War Horse By L.A. Pomeroy
“In grateful and reverent memory of the Empire’s horses who fell in the Great War (1914-1918). Most obediently, and often most painfully, they died.”
So reads the memorial at the Church of St. Jude in London dedicated to the mounts that served their country in World War I. Overall, nearly eight million horses died during World War I, and of an estimated one million English horses taken to France to be used by the British Army, only 62,000 came home.
Nearly a century later, these courageous animals, sacrificed in the name of something they did not understand, have been honored again through the theatrical and film productions of War Horse.
A British children’s novel by Michael Morpurgo, War Horse tells the story of Joey, a handsome gelding conscripted into World War I, and Albert, his courageous young owner, who navigates its embattled trenches to find him.
Originally produced by the National Theatre of Great Britain, its presentation on Broadway by the Lincoln Center Theater and Bob Boyett has grossed roughly $900,000/week (an uncommon achievement for a non-musical with a relatively unknown cast), and swept the 2011 Tony awards for Best Play (adapted by Nick Stafford), Best Direction (Marianne Elliott and Tom Morris), Best Scenic Design (Rae Smith), Best Lighting (Paule Constable), and Best Sound (Christopher Shutt), in addition to a Special Tony Award to Handspring Puppet Company.
Morpugo said the inspiration for War Horse came from an old painting, depicting a British cavalry charge up a hill towards the German position, including several horses cruelly trapped in the barbed wire that historically stretched across the western front.
“I was trying to write the story of the First World War as seen through the eyes of a horse,” Morpugo said, when he met an old soldier who had been there, with the horses, in 1916. “His eyes filling with tears, he talked for hours about the horse he’d loved and left behind at the end of the war, how it had been sold to French butchers for meat.
“I determined then and there to tell the story of such a horse. But how? I had to find a way that didn’t take sides. So I conceived the notion I might write the story as seen through a horse’s eye, a horse that would be reared on a Devon farm, by the forebears of the village people I knew; a horse that is sold off the farm to go to the front as a British cavalry horse, is captured by the Germans to pull ambulances and guns, and winters on a French farm. It would be the horse’s view of the universal suffering of that dreadful war in which ten million men died and unknown millions of horses.”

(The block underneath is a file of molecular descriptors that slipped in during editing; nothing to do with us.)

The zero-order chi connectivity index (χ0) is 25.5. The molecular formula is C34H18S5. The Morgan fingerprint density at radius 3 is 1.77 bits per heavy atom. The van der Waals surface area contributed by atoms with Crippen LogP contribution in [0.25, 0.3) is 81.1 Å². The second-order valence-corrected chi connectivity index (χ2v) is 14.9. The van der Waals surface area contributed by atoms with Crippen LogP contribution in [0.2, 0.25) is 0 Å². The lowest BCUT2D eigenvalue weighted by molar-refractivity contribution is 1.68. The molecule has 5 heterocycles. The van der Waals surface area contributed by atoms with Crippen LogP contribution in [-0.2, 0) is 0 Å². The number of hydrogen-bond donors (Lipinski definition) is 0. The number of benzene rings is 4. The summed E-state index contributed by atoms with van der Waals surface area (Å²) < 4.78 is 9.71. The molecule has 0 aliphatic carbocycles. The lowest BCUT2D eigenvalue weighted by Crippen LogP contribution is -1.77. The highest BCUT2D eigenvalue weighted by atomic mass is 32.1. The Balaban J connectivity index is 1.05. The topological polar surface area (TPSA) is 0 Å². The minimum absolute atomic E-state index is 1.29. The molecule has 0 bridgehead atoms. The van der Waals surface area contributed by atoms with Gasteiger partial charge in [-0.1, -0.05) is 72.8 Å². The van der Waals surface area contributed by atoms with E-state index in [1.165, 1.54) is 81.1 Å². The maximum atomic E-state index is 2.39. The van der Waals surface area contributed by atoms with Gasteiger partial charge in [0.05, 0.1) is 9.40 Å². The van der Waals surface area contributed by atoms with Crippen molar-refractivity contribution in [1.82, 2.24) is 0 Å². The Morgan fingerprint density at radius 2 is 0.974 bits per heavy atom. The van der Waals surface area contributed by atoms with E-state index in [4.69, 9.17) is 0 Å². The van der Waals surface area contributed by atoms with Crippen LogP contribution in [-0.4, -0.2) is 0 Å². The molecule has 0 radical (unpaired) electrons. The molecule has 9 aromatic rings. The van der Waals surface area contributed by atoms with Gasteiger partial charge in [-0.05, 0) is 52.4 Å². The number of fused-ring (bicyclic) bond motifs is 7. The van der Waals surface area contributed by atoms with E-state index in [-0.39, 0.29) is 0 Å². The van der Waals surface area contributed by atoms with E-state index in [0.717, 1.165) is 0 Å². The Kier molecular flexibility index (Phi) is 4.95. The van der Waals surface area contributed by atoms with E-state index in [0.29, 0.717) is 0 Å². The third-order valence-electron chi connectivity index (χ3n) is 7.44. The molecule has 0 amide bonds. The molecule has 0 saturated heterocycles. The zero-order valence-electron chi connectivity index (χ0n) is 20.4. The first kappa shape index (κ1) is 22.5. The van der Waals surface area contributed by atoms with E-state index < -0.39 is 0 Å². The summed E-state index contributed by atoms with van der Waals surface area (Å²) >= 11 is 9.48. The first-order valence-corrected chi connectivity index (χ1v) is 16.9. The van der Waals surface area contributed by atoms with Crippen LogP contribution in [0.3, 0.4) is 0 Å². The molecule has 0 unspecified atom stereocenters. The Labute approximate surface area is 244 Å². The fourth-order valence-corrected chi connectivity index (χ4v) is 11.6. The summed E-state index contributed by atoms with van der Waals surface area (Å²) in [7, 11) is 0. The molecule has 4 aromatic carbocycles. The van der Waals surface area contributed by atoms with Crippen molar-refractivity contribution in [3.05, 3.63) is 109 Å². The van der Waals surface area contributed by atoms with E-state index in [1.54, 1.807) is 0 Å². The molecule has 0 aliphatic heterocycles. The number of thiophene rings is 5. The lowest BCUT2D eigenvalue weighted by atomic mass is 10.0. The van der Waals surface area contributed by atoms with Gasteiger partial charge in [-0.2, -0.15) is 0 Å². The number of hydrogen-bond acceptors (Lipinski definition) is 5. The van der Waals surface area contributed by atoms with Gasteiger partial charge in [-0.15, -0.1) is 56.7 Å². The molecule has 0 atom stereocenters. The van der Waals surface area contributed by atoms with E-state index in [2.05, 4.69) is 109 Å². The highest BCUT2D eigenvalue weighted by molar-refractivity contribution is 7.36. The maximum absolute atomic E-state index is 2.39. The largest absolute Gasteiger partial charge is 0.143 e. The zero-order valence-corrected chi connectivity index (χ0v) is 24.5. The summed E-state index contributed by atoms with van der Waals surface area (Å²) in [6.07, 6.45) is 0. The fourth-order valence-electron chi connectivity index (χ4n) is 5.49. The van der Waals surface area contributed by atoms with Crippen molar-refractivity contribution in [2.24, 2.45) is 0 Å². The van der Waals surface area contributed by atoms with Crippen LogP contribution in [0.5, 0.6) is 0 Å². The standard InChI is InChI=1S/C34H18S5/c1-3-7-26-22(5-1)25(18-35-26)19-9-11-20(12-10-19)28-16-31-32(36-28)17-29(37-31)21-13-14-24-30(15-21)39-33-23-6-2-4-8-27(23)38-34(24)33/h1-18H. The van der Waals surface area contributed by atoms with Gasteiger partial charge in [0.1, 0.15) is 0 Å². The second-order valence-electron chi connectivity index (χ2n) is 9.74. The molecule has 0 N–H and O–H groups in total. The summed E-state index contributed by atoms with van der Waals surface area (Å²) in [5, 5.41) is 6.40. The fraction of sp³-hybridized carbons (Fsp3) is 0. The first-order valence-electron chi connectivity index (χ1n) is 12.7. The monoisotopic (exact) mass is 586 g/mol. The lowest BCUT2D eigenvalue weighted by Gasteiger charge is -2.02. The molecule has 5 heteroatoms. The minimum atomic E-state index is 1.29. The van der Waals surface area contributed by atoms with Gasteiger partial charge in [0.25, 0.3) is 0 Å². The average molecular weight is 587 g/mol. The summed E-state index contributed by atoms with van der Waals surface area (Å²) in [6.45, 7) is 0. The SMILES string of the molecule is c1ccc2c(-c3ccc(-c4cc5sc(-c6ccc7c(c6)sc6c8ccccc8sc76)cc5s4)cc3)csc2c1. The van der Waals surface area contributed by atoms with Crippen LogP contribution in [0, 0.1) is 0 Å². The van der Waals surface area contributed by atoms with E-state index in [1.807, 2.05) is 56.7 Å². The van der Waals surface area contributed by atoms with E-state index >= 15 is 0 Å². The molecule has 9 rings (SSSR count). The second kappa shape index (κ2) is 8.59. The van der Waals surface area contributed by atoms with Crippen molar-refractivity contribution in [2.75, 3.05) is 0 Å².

The tactics of battle were revolutionized during World War I when the surprise, speed, precision and ruthlessness of horse cavalries were upended by the introduction of barbed wire and automatic machine guns. By the final years of the war, a new weapon emerged that was mobile, deflected machine gun bullets, and crushed barbed wire: the noble cavalry horse became obsolete with the advent of the armored tank.
What clinched Morpurgo’s determination to tell the story of War Horse was an event that proved horses are never obsolete in their ability to touch our hearts: “In 1975, my wife, Clare, and I were setting up Farms for City Children, an educational charity we hoped would enrich the lives of urban children by enabling them to spend a week living and working on a farm.
“A young boy from Birmingham came with his classmates. He was called Billy. Billy, I was told by the teachers, had been fostered by several families, was withdrawn, and so tormented by a stammer that by the age of seven he had given up speaking at all.
“One November evening, I had come to the farmhouse to read for the children. As I came into the stable yard behind the house, I found Billy standing there under the stable light, talking freely to one of the horses. He spoke confidently, knowing he was not being judged or mocked. And I had the very strong impression that the horse was listening, and understanding, too. It was an unforgettable moment for all three of us, I think. It was that extraordinary, inspirational moment that gave me the confidence I needed to begin writing War Horse.”
The Stephen Spielberg-produced, Disney/Touchstone film, War Horse, opened nationwide on Christmas Day, December 25.
The National Theatre’s production will embark on a U.S. national tour in June 2012, bringing the Tony award-winning play to 20 cities during the 2012-2013 season, including a new production at Toronto’s Princess of Wales Theatre (February 2012) for an open-ended run. The tour will rehearse and preview at Boise (ID) State University’s Morrison Center before beginning performances at the Ahmanson Theatre in Los Angeles, June 13 – July 22, 2012. Tour stops are planned for 2012-2013 in San Francisco, Dallas, Minneapolis, Pittsburgh, Philadelphia, East Lansing and others (TBA).
“War Horse has become the greatest success in our history by telling an impactful and resonant story with extraordinary creativity,” Nicholas Hytner, Director of the National Theatre, told Hennepintheatretrust.org “We’re looking forward to continuing our journey with War Horse by bringing it to audiences across North America.”
By L.A. Pomeroy
Lincoln Center Theater Production
Credit photo: Â©Paul Kolnik